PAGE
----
Here in Australia we are covered by copyright laws that mean as soon as you create something you own the copyright. This means that unless you explicitly assign copyright to someone else, whether they be an organisation or individual, your creation is your own. Over the past six or seven years that I’ve been a journalist I’ve seen this law abused by companies and editors, but they’ve been in the minority and usually in the case of individual editors, it has been more a lack of understanding that their publication hadn’t negotiated copyright transfer than an intentional theft of intellectual property.
To abuse copyright in journalistic circles means taking away potential income from the journalist, not something that they would be willing to accept lightly given the paucity of revenue that most earn. For a publisher to do this is inexcusable as it means they are diminishing the value of their writers, and lessening the chances that said writers will work for them again. Certainly this was the case with me and one particular publisher who reused my work without permission on a number of occasions.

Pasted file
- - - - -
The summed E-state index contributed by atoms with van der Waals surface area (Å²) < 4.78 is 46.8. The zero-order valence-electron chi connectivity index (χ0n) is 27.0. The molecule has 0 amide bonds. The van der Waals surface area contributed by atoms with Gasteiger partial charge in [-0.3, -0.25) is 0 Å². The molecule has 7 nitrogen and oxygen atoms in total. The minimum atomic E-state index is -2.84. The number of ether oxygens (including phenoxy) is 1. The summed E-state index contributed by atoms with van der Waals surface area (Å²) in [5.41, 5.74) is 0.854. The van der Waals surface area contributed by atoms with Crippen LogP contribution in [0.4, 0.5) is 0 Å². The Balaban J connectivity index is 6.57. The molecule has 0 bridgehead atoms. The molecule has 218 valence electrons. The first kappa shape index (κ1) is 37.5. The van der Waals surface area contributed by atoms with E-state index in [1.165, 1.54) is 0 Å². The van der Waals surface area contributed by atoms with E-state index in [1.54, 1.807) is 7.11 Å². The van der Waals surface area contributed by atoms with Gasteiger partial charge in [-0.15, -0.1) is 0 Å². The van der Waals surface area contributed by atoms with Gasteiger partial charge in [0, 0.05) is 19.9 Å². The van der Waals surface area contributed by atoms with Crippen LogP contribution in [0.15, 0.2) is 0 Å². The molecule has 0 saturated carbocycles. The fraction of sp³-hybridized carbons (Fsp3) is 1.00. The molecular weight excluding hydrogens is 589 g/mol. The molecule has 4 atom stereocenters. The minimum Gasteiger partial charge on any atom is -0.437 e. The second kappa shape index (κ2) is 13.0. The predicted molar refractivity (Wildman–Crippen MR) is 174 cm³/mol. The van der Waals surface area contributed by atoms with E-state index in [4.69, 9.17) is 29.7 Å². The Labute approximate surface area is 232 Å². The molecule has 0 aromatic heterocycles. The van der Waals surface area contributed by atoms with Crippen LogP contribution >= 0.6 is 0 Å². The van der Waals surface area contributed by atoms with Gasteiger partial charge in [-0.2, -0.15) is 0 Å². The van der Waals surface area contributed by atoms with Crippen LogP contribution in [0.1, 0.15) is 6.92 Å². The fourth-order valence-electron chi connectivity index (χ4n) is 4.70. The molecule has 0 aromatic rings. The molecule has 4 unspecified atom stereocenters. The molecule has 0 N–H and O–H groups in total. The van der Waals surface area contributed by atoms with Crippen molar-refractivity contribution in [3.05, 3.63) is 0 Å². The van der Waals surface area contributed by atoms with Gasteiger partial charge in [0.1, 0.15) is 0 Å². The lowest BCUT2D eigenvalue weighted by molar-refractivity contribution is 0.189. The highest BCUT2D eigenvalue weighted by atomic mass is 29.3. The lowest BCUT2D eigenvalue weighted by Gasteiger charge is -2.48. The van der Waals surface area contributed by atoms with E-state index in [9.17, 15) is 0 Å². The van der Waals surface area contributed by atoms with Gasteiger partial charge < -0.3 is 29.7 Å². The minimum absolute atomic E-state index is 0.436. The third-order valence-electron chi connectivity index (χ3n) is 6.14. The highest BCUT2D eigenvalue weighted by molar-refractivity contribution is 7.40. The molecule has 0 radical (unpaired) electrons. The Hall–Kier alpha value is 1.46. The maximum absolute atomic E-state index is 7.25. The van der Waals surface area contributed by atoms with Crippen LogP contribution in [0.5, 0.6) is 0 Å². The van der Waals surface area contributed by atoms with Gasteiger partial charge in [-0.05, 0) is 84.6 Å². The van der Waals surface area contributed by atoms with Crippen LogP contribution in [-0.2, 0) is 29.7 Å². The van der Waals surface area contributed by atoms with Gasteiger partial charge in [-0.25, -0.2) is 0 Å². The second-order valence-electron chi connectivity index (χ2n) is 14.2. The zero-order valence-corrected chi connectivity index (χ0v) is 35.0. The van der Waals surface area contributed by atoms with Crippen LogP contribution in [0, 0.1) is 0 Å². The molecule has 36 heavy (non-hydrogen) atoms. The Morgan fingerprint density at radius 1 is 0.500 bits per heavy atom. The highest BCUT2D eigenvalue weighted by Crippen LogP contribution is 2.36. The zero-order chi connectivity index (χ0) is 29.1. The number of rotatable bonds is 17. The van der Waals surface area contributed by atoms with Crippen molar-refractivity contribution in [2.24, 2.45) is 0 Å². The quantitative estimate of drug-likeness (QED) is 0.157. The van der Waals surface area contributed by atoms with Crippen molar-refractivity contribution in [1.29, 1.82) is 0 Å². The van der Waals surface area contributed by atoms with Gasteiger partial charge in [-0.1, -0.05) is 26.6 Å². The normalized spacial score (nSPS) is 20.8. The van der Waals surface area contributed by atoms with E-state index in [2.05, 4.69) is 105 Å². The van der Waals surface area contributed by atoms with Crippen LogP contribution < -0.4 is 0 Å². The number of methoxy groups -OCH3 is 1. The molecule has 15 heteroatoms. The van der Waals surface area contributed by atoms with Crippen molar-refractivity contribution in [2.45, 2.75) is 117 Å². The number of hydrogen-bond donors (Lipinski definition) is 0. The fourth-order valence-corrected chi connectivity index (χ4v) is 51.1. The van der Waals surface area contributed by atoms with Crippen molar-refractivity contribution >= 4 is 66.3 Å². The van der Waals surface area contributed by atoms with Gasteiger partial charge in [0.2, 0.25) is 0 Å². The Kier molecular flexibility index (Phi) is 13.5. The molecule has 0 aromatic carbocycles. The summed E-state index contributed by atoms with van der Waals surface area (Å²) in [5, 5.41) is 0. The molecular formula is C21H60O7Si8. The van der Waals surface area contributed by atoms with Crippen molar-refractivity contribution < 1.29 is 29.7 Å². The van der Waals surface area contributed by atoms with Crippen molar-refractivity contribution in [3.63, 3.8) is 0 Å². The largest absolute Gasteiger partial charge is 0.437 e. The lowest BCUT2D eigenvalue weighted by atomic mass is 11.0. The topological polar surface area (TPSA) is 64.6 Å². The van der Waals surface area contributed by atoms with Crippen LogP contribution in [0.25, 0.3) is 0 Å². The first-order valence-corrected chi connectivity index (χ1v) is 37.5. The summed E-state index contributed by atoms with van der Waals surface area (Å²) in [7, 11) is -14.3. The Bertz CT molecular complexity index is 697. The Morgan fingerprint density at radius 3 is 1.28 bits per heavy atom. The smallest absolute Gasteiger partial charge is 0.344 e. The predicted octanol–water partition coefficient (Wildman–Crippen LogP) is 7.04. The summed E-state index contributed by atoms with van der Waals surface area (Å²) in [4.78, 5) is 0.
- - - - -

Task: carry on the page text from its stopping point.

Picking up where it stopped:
However, plagiarism that copies work from one publication or website and reprints it on another, claiming it is the work of someone else, is even lower. It is an outright breach of copyright but is compounding that evil with another by denying the original author their status as creator of the work.
It appears that both copyright infringement and plagiarism are alive and well in Australia’s publishing sector with SmartHouse’s latest copy of an article that first appeared in Sydney Morning Herald by respected journalist, Asher Moses. The original article was posted online last week and can be found here:
While the copied piece appears on SmartHouse here:
In the event that either of these links expires, I’ve also included screenshots of the pages below.
Unfortunately this is not a simple lazy "one-off" exception. A quick search by a fellow journalist dragged up these other discussions about the efforts of the editorial team at SmartHouse.
How can journalists be expected to continue to strive for excellence when others simply ride their coattails without acknowledgement nor permission? I realise that this is a particularly sensitive topic for me given my own previous experiences but any journalist, whether they be full time, part time, freelance or permanent, should be concerned about making sure their rights are inviolate.